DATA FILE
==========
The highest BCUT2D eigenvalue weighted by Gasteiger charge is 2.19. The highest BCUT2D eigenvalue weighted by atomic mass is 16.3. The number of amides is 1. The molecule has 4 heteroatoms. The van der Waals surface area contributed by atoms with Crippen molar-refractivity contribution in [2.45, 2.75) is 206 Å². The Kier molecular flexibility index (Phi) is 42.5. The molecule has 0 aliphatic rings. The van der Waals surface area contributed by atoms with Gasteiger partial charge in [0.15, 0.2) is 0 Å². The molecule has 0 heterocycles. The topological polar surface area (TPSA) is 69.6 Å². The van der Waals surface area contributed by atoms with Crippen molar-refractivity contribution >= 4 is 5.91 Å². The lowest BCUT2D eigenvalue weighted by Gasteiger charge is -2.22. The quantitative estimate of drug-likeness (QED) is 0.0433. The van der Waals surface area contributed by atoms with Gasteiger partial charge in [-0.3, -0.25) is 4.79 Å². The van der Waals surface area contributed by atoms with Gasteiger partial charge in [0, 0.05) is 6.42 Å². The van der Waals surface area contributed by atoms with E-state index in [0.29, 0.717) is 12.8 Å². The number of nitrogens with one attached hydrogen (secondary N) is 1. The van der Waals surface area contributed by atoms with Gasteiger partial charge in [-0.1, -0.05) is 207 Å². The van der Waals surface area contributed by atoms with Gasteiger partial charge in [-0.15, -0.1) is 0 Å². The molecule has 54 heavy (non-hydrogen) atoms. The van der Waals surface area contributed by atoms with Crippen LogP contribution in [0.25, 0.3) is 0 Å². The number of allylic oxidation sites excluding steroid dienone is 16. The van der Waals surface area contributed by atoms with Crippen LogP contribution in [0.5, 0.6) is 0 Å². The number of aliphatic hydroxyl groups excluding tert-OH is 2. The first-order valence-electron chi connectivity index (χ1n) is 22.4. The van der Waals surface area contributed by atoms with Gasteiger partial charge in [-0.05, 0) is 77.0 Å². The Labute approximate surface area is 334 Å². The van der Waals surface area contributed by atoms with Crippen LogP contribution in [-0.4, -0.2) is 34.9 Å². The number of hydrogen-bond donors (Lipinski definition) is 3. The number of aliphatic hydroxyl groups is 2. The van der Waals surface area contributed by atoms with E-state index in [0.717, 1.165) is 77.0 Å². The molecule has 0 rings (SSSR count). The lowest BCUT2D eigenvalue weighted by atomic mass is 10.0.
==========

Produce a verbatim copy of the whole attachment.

The highest BCUT2D eigenvalue weighted by Gasteiger charge is 2.19. The highest BCUT2D eigenvalue weighted by atomic mass is 16.3. The number of amides is 1. The molecule has 4 heteroatoms. The van der Waals surface area contributed by atoms with Crippen molar-refractivity contribution in [2.45, 2.75) is 206 Å². The Kier molecular flexibility index (Phi) is 42.5. The molecule has 0 aliphatic rings. The van der Waals surface area contributed by atoms with Gasteiger partial charge in [0.15, 0.2) is 0 Å². The molecule has 0 heterocycles. The topological polar surface area (TPSA) is 69.6 Å². The van der Waals surface area contributed by atoms with Crippen molar-refractivity contribution >= 4 is 5.91 Å². The lowest BCUT2D eigenvalue weighted by Gasteiger charge is -2.22. The quantitative estimate of drug-likeness (QED) is 0.0433. The van der Waals surface area contributed by atoms with Gasteiger partial charge in [-0.3, -0.25) is 4.79 Å². The van der Waals surface area contributed by atoms with Gasteiger partial charge in [0, 0.05) is 6.42 Å². The van der Waals surface area contributed by atoms with E-state index in [0.29, 0.717) is 12.8 Å². The number of nitrogens with one attached hydrogen (secondary N) is 1. The van der Waals surface area contributed by atoms with Gasteiger partial charge in [-0.1, -0.05) is 207 Å². The van der Waals surface area contributed by atoms with Gasteiger partial charge in [-0.15, -0.1) is 0 Å². The molecule has 54 heavy (non-hydrogen) atoms. The van der Waals surface area contributed by atoms with Crippen LogP contribution in [0.25, 0.3) is 0 Å². The number of allylic oxidation sites excluding steroid dienone is 16. The van der Waals surface area contributed by atoms with Crippen LogP contribution in [0.5, 0.6) is 0 Å². The number of aliphatic hydroxyl groups excluding tert-OH is 2. The first-order valence-electron chi connectivity index (χ1n) is 22.4. The van der Waals surface area contributed by atoms with Gasteiger partial charge in [-0.05, 0) is 77.0 Å². The Labute approximate surface area is 334 Å². The van der Waals surface area contributed by atoms with Crippen LogP contribution in [-0.4, -0.2) is 34.9 Å². The number of hydrogen-bond donors (Lipinski definition) is 3. The number of aliphatic hydroxyl groups is 2. The van der Waals surface area contributed by atoms with E-state index in [0.717, 1.165) is 77.0 Å². The molecule has 0 rings (SSSR count). The lowest BCUT2D eigenvalue weighted by atomic mass is 10.0.